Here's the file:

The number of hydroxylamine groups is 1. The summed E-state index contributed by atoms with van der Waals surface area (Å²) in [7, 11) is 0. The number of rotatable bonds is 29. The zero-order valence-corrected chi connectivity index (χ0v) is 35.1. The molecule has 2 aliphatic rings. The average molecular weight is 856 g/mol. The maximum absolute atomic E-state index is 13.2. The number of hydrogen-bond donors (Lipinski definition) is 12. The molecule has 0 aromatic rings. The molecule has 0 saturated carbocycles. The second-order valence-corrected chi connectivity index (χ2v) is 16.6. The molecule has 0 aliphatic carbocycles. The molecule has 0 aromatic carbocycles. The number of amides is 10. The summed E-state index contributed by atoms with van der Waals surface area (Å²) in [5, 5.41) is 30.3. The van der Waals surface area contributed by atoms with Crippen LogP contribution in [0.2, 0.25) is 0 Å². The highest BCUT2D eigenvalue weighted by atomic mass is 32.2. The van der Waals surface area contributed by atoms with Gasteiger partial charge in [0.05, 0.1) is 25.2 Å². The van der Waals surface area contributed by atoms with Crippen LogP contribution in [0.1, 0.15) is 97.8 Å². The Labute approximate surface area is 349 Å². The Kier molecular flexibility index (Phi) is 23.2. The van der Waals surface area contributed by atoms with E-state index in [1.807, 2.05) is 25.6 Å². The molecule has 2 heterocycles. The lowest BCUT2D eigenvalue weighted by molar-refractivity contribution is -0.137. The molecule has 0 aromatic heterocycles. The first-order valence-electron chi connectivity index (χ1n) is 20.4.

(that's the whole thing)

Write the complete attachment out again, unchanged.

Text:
The number of hydroxylamine groups is 1. The summed E-state index contributed by atoms with van der Waals surface area (Å²) in [7, 11) is 0. The number of rotatable bonds is 29. The zero-order valence-corrected chi connectivity index (χ0v) is 35.1. The molecule has 2 aliphatic rings. The average molecular weight is 856 g/mol. The maximum absolute atomic E-state index is 13.2. The number of hydrogen-bond donors (Lipinski definition) is 12. The molecule has 0 aromatic rings. The molecule has 0 saturated carbocycles. The second-order valence-corrected chi connectivity index (χ2v) is 16.6. The molecule has 0 aliphatic carbocycles. The molecule has 0 aromatic carbocycles. The number of amides is 10. The summed E-state index contributed by atoms with van der Waals surface area (Å²) in [5, 5.41) is 30.3. The van der Waals surface area contributed by atoms with Crippen LogP contribution in [0.2, 0.25) is 0 Å². The highest BCUT2D eigenvalue weighted by atomic mass is 32.2. The van der Waals surface area contributed by atoms with Gasteiger partial charge in [0.05, 0.1) is 25.2 Å². The van der Waals surface area contributed by atoms with Crippen LogP contribution in [0.1, 0.15) is 97.8 Å². The Labute approximate surface area is 349 Å². The Kier molecular flexibility index (Phi) is 23.2. The van der Waals surface area contributed by atoms with E-state index in [1.807, 2.05) is 25.6 Å². The molecule has 2 heterocycles. The lowest BCUT2D eigenvalue weighted by molar-refractivity contribution is -0.137. The molecule has 0 aromatic heterocycles. The first-order valence-electron chi connectivity index (χ1n) is 20.4.